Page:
ENGIE Impact surveys 500 leaders on sustainability
ENGIE Impact, a sustainability solution provider and subsidiary of the French behemoth ENGIE, has released its annual net zero report, entitled “Six Actions to Accelerate Decarbonization.”
The third iteration of this report, it spells out a number of developments in the world of sustainability, including corporate transformation readiness, the challenges inherent in implementation, and decarbonisation roadblocks. It also offers solutions for those companies that hope to pick up the pace on these efforts.
The report involved the participation of over 500 senior executives from the largest companies in the world (every one of them can boast more than 10,000 employees).
The facts speak
Among the facts highlighted are the following: 62% of the subjects claim to have made a public commitment of some form to address emission reduction. Despite this relatively high number, only 12% of companies would qualify their efforts as “extremely successful,” with 75% saying they have experienced the “quick wins.”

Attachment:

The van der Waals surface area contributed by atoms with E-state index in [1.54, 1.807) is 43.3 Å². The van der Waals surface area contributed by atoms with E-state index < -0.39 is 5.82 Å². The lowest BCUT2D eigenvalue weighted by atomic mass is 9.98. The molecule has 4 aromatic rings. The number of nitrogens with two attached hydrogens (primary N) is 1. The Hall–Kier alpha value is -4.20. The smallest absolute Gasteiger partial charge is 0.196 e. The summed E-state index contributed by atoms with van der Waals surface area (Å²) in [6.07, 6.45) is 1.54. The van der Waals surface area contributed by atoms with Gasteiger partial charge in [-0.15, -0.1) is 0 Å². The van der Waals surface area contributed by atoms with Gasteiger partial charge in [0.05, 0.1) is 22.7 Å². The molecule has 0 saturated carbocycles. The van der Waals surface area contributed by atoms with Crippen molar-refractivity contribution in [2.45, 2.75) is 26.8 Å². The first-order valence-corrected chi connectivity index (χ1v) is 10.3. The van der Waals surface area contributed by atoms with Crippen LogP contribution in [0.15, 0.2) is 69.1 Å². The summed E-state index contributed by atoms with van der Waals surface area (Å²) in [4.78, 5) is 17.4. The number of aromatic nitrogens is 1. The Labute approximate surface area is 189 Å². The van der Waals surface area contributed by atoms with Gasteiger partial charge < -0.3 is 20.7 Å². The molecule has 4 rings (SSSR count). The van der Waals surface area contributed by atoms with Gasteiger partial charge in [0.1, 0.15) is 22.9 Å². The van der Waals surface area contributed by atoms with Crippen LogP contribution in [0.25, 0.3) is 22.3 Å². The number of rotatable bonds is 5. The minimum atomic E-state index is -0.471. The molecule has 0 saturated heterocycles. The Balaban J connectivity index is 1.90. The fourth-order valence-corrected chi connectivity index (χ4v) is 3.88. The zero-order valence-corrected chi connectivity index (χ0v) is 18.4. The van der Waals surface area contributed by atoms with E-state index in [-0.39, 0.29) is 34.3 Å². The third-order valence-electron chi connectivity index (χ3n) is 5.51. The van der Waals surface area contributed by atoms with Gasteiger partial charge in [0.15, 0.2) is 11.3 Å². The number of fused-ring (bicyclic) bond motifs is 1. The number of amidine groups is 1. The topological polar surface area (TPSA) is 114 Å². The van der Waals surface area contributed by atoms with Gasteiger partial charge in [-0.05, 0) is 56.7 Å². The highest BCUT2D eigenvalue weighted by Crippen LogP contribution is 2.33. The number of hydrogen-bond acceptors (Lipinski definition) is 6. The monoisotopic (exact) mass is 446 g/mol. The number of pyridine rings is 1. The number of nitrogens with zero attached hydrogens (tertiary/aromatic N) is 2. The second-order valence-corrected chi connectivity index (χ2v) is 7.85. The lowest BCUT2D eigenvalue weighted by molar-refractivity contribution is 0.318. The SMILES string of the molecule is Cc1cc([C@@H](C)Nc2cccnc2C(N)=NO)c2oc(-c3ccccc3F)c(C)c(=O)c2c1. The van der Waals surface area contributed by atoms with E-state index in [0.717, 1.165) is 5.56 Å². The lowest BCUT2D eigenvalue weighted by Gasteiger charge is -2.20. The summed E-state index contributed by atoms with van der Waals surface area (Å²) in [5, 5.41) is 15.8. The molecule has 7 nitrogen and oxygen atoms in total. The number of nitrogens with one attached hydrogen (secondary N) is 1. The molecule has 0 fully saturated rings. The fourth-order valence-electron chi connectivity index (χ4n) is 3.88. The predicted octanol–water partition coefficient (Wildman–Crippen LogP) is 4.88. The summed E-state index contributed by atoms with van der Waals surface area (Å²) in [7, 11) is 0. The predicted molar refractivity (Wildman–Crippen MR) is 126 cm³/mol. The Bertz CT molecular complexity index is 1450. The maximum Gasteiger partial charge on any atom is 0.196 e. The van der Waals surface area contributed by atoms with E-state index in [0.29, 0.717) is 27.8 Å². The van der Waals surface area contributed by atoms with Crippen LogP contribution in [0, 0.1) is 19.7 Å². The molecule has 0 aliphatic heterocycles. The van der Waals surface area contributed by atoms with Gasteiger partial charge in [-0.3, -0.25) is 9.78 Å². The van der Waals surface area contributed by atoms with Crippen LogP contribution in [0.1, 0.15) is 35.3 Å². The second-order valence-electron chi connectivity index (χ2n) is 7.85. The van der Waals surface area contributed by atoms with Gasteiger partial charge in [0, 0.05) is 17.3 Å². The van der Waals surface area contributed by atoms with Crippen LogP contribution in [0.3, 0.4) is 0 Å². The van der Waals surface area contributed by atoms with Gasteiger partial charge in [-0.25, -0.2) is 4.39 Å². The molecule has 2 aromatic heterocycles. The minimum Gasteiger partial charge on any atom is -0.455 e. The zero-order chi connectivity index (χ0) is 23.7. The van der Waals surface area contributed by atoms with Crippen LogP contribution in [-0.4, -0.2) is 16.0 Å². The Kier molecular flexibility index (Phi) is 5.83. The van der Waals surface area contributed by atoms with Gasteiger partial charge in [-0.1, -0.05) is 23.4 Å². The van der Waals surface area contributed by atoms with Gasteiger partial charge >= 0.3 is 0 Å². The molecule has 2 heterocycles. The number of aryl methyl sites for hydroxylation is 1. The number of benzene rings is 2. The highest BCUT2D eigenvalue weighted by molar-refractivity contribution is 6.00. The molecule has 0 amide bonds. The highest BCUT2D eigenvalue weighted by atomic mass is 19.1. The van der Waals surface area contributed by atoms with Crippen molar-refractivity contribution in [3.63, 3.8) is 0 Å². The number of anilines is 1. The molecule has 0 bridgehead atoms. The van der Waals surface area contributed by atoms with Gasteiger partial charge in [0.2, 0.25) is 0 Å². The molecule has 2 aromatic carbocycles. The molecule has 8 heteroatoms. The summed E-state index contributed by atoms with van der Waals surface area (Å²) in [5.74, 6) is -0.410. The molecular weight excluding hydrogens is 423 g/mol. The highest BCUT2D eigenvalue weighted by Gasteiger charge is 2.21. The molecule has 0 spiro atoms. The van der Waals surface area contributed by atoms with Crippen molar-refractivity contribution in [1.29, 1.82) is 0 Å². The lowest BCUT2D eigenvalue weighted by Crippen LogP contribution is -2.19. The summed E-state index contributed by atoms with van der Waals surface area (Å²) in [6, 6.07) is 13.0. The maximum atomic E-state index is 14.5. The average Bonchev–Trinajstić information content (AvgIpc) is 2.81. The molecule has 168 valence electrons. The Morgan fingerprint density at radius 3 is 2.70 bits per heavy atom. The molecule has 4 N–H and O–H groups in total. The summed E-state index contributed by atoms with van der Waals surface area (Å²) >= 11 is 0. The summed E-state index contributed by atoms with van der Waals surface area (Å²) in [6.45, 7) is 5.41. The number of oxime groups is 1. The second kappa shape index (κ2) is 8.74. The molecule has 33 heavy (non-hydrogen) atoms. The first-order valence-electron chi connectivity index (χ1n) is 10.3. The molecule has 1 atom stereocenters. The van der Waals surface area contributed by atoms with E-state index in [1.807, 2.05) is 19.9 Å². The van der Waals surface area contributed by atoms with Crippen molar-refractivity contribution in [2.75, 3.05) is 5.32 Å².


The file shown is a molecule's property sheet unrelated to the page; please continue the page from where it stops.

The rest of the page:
Elsewhere, 73% of respondents claimed that “the pressure to deliver short -term return on investment” was a barrier to sustainable progress, while, at the same time, 69% say that “having superior sustainability capabilities will drive their competitive advantage.”
To see more progress, leaders insist that more investment and a sustained effort to decarbonise will be necessary.
Said ENGIE Impact CEO Mathias Lelievre: “Our research reveals signs of progress from corporations around the world, but the process must accelerate, and we’ve learned there are challenges along the way that many leaders don’t anticipate at the beginning of this journey
“Our report identifies the most common barriers to overcome and strategic actions to clear those roadblocks and accelerate decarbonisation.”
ENGIE Impact issues this report from a place of authority and success: over the last six years, the company has saved its clients nearly $1bn in reduced energy usage and reduced greenhouse gas emissions at a rate equivalent to 900,000 passenger vehicles a year.